8 Analytics Trends That Will Shape Your Future
Analytics is a fundamental part of the future digital economy. To be successful, you must recognize growing trends that will impact your analytics program.
- By Troy Hiltbrand
- January 2, 2019
CIOs around the world are increasingly focused on the digital transformation of their businesses, partly because their CEOs are increasingly recognizing that digital business is the key to success in their future. As they evaluate how to drive their digital transformations, a top investment priority is business intelligence and analytics. Data is the fuel that powers the digital economy and analytics is the mechanism that transforms that raw material into usable assets that will make them successful. A good understanding of analytics trends is critical for CIOs and their teams across all industries.
Analytics Is Becoming an Experience
Unlike business intelligence efforts of the past (which focused on delivering beautiful charts and graphs that captured the state of the business), analytics of the future will be a contextual experience. Analytics is now as much about how information is received and consumed as it is about the message to be delivered. A high degree of personalization based on context is becoming a critical aspect of any analytics program.
Location and Time of the User
Effective analytics is starting to consider the information consumer’s location and time of day to optimize the user experience. For example, the time zone of the recipient is now more important than the time zone of a report creator. Location-aware analytics is also gaining importance; your user’s location is now another input that determines what information your user receives.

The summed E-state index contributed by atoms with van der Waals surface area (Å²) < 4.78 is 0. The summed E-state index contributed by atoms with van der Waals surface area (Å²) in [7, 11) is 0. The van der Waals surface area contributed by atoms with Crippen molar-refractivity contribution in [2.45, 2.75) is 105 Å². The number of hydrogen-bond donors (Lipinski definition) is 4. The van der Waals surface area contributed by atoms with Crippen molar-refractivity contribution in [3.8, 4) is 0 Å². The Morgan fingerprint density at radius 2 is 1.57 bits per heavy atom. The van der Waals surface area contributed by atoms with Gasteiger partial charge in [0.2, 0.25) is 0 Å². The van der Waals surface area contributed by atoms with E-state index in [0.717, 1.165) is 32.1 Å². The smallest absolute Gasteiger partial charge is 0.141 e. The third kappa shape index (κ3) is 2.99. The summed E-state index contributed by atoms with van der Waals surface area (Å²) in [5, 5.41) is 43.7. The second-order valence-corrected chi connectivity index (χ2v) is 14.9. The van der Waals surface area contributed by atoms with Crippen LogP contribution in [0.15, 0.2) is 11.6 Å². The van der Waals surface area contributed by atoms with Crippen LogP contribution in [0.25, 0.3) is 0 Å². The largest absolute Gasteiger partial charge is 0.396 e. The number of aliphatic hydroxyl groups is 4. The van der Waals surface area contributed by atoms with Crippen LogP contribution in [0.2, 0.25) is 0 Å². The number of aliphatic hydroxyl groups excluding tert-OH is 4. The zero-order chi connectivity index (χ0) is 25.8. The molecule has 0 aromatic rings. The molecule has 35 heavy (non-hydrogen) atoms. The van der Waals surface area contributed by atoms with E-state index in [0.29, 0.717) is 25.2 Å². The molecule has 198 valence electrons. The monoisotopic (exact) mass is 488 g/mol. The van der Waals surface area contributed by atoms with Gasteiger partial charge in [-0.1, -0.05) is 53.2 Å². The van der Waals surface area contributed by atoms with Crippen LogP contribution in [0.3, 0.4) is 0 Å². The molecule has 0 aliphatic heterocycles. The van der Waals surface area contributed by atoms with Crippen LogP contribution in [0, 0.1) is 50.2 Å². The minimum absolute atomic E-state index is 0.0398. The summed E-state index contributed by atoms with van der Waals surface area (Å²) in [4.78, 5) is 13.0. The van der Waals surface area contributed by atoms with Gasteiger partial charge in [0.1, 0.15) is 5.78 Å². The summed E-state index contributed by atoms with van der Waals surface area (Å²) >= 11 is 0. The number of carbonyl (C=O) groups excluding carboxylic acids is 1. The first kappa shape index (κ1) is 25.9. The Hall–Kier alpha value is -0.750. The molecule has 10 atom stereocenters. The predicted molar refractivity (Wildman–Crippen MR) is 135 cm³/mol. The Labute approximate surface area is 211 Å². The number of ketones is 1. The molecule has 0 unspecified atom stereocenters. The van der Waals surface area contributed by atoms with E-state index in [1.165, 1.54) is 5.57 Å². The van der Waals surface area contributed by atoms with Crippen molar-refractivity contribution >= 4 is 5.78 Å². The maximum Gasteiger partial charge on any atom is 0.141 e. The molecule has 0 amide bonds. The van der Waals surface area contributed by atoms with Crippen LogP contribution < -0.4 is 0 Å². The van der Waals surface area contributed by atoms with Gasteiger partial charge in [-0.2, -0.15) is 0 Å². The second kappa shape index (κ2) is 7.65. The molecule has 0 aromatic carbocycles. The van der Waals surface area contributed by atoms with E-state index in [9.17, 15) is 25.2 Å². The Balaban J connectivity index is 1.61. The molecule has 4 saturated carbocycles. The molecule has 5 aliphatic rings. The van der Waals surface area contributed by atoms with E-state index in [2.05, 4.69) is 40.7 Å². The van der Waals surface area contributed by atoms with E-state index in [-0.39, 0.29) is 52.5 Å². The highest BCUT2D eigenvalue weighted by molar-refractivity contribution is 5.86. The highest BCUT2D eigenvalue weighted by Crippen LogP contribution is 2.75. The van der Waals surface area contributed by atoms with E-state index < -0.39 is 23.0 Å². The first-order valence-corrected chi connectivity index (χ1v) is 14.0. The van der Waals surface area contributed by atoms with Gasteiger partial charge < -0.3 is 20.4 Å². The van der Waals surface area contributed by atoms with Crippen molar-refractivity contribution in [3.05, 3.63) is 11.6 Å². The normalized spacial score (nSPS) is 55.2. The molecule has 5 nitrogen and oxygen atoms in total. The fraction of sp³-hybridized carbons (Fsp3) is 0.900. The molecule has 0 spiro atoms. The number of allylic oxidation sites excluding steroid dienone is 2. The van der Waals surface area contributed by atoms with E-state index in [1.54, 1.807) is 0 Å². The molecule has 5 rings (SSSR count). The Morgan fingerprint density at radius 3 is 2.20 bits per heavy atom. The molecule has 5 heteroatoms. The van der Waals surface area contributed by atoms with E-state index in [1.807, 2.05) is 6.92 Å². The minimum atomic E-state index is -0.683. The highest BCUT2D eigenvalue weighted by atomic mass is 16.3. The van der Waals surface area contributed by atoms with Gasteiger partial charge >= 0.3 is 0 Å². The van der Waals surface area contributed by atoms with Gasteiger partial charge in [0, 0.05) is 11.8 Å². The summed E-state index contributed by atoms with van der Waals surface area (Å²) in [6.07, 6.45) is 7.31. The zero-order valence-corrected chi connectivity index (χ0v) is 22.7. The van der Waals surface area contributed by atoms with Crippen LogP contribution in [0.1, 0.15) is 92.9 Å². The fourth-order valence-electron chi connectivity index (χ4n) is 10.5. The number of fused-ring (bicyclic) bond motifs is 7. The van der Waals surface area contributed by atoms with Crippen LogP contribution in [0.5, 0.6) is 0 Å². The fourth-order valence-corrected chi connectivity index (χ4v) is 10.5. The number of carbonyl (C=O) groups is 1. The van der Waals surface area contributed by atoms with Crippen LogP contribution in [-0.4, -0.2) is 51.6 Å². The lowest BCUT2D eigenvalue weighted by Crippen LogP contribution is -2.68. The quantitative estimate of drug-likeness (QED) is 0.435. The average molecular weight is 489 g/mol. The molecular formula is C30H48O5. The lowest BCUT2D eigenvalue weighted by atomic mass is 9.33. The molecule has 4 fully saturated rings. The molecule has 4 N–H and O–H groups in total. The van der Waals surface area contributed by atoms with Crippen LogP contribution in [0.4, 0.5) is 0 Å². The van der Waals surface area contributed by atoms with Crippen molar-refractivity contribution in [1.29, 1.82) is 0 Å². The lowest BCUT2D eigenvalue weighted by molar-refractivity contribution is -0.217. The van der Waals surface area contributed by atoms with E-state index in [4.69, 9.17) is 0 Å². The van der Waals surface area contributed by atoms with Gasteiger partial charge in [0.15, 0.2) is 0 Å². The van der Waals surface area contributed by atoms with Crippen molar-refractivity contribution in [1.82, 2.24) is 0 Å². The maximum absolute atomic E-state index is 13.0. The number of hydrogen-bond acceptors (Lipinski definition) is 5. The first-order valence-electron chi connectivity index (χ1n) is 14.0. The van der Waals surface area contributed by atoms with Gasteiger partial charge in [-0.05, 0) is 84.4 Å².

Mobile Device Use Grows
As the number of devices expands to include mobile phones, watches, glasses, in-car displays, digital personal assistants, and even video gaming systems, the end consumption point becomes more vital in the delivery of impactful analytics. Unlike the era when most information consumers were on a computer with enough real estate on their screen to consume tables and charts full of data, today’s consumer needs the information delivered in a format optimized for their current mobile device. With multiple devices per person, the content must be personalized not only by user but also by the user’s device characteristics.
The Rise of the User Journey
The user journey is becoming more prevalent in analytics. Recipients of analytics results include customers, partners, and internal business decision makers. Each of these individuals has interacted with your business in different ways. All those historical interaction points create the journey that individuals have taken. As analytics evolves, data points from this journey will personalize what, when, and how information is delivered.
If you are communicating with a customer, knowing their interaction history, past purchases, and what information has been sent to them creates a unique point-in-time need for information. A B2B relationship with a business partner or communication with an internal decision maker must also consider the user journey. Increased personalization will become paramount in effectively delivering analytics to drive business results.
With an increased reliance on the Internet of Things (IoT) and corresponding streaming data, the window to capture, analyze, and respond shortens. Analytics programs of the past were successful when they could deliver results in days or weeks, but the future will reduce these windows to hours, minutes, and seconds -- perhaps even milliseconds.